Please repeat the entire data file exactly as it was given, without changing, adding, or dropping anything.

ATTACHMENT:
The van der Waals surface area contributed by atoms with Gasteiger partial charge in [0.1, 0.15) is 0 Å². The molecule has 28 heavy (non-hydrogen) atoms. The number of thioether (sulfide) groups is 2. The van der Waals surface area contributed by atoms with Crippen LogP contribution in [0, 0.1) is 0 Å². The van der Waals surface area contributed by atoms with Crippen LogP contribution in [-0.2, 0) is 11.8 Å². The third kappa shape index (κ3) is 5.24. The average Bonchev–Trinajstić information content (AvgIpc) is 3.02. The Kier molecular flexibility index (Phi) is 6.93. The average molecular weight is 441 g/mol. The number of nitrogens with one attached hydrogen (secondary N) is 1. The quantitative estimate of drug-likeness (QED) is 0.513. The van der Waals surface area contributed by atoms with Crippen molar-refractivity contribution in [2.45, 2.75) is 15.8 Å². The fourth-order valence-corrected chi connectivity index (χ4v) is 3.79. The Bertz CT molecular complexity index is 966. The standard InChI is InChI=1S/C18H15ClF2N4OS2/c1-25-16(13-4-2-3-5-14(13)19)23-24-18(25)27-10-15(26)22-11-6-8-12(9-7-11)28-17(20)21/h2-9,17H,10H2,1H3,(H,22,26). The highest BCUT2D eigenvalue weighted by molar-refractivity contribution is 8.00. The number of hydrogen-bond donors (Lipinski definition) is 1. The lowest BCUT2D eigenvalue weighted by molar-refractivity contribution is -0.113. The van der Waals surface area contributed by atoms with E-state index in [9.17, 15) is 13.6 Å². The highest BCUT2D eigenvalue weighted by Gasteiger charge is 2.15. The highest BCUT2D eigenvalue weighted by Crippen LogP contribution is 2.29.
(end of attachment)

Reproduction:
The van der Waals surface area contributed by atoms with Gasteiger partial charge in [0.1, 0.15) is 0 Å². The molecule has 28 heavy (non-hydrogen) atoms. The number of thioether (sulfide) groups is 2. The van der Waals surface area contributed by atoms with Crippen LogP contribution in [0, 0.1) is 0 Å². The van der Waals surface area contributed by atoms with Crippen LogP contribution in [-0.2, 0) is 11.8 Å². The third kappa shape index (κ3) is 5.24. The average Bonchev–Trinajstić information content (AvgIpc) is 3.02. The Kier molecular flexibility index (Phi) is 6.93. The average molecular weight is 441 g/mol. The number of nitrogens with one attached hydrogen (secondary N) is 1. The quantitative estimate of drug-likeness (QED) is 0.513. The van der Waals surface area contributed by atoms with Crippen molar-refractivity contribution in [2.45, 2.75) is 15.8 Å². The fourth-order valence-corrected chi connectivity index (χ4v) is 3.79. The Bertz CT molecular complexity index is 966. The standard InChI is InChI=1S/C18H15ClF2N4OS2/c1-25-16(13-4-2-3-5-14(13)19)23-24-18(25)27-10-15(26)22-11-6-8-12(9-7-11)28-17(20)21/h2-9,17H,10H2,1H3,(H,22,26). The highest BCUT2D eigenvalue weighted by molar-refractivity contribution is 8.00. The number of hydrogen-bond donors (Lipinski definition) is 1. The lowest BCUT2D eigenvalue weighted by molar-refractivity contribution is -0.113. The van der Waals surface area contributed by atoms with E-state index in [9.17, 15) is 13.6 Å². The highest BCUT2D eigenvalue weighted by Gasteiger charge is 2.15. The highest BCUT2D eigenvalue weighted by Crippen LogP contribution is 2.29.